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H5N1 bird flu strain found in southern Russian region
Updated: 2006-02-16 20:26

The H5N1 strain of bird flu was confirmed in the Russian region of Dagestan, where hundreds of thousands of birds were found dead at poultry farms, a spokeswoman for Russia's chief epidemiologist said Thursday.

The two incidents of mass deaths in Dagestan occurred about two weeks ago and involved some 345,000 birds. Dagestan authorities initially blamed Newcastle disease, but tests were conducted to determine the cause of death.

Authorities confirmed H5N1 among the birds, said Lyubov Voropayeva, spokeswoman for the office of chief epidemiologist Gennady Onishchenko.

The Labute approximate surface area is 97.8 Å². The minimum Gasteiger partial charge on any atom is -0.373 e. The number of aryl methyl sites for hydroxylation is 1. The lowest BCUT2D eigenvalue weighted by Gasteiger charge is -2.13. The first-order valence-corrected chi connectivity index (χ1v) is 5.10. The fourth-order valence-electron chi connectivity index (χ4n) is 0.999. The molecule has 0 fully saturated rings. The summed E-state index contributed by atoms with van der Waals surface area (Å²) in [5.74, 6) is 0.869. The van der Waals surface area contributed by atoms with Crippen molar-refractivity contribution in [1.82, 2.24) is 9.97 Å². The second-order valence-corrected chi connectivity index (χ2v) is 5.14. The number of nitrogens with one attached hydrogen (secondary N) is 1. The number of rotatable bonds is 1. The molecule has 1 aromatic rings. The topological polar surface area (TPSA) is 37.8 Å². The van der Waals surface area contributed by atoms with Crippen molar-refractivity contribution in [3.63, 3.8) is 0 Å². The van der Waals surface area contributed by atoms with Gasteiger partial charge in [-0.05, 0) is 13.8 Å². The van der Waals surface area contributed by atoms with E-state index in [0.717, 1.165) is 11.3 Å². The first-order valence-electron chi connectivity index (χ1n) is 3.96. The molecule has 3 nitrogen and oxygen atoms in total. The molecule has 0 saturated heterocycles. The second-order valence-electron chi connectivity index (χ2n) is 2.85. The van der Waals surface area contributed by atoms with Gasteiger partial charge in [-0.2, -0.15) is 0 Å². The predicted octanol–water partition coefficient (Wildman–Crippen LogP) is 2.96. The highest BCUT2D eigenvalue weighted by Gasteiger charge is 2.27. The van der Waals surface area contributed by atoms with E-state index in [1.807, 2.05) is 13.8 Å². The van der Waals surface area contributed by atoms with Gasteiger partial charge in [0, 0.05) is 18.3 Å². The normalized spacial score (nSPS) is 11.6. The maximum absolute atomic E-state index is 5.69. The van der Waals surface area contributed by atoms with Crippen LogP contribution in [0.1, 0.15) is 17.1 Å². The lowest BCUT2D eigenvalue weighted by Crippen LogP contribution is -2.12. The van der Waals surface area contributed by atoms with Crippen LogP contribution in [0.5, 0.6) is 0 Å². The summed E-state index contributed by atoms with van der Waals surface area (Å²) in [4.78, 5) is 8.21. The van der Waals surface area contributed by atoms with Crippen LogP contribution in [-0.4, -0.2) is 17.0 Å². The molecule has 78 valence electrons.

The southern region borders Azerbaijan, where a bird flu outbreak was confirmed this month. H5N1 was first reported in Russia last year, in Siberia, and has since appeared in several European countries.

There have been no human cases reported in Russia, though H5N1 has killed dozens of people in Asia and Turkey, with most victims infected directly by sick birds.

Scientists fear, however, that the virus could mutate into a strain more easily spread between people and spark a pandemic. Authorities are concerned about new outbreaks as migratory birds begin flying north in a few weeks. Siberia and Russia's southern regions, such as Dagestan, are prime stopover areas for migratory birds.

Onishchenko said this week that Russia is preparing to test a possible bird flu vaccine on human volunteers, and that he has proposed preparing some 100 million doses to be used on domestic fowl to help prevent the spread of the disease.

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